ACSL5

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External IDsGeneCards: [1]
Orthologs
SpeciesHumanMouse
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Long-chain-fatty-acid—CoA ligase 5 is an enzyme that in humans is encoded by the ACSL5 gene.[1][2]

The protein encoded by this gene is an isozyme of the long-chain fatty-acid-coenzyme A ligase family. Although differing in substrate specificity, subcellular localization, and tissue distribution, all isozymes of this family convert free long-chain fatty acids into fatty acyl-CoA esters, and thereby play a key role in lipid biosynthesis and fatty acid degradation. This isozyme is highly expressed in uterus and spleen, and in trace amounts in normal brain, but has markedly increased levels in malignant gliomas. This gene functions in mediating fatty acid-induced glioma cell growth. Three transcript variants encoding two different isoforms have been found for this gene.[2]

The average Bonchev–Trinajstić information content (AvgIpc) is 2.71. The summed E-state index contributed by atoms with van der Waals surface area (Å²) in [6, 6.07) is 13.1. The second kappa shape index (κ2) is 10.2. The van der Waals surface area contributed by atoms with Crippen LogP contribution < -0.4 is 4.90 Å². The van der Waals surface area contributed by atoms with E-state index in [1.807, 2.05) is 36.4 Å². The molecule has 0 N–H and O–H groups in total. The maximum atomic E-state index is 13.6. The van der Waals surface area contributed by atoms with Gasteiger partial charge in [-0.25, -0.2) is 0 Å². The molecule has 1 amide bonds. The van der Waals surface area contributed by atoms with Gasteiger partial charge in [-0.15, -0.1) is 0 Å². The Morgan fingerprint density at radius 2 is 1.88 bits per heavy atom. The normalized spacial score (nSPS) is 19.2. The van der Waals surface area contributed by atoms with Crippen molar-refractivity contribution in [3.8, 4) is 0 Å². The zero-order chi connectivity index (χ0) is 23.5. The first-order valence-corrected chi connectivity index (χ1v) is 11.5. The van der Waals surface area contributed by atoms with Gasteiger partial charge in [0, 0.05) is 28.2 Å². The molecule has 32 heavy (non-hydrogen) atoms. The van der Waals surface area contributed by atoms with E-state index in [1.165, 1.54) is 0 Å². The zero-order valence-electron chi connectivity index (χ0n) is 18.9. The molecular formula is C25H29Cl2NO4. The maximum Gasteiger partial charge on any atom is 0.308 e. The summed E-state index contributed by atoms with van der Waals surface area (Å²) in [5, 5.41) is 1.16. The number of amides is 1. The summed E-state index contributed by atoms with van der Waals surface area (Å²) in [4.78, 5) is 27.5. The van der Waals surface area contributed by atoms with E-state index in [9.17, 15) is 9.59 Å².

References

  1. Yamashita Y, Kumabe T, Cho YY, Watanabe M, Kawagishi J, Yoshimoto T, Fujino T, Kang MJ, Yamamoto TT (Dec 2000). "Fatty acid induced glioma cell growth is mediated by the acyl-CoA synthetase 5 gene located on chromosome 10q25.1-q25.2, a region frequently deleted in malignant gliomas". Oncogene. 19 (51): 5919–25. doi:10.1038/sj.onc.1203981. PMID 11127823.
  2. 2.0 2.1 "Entrez Gene: ACSL5 acyl-CoA synthetase long-chain family member 5".

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Further reading



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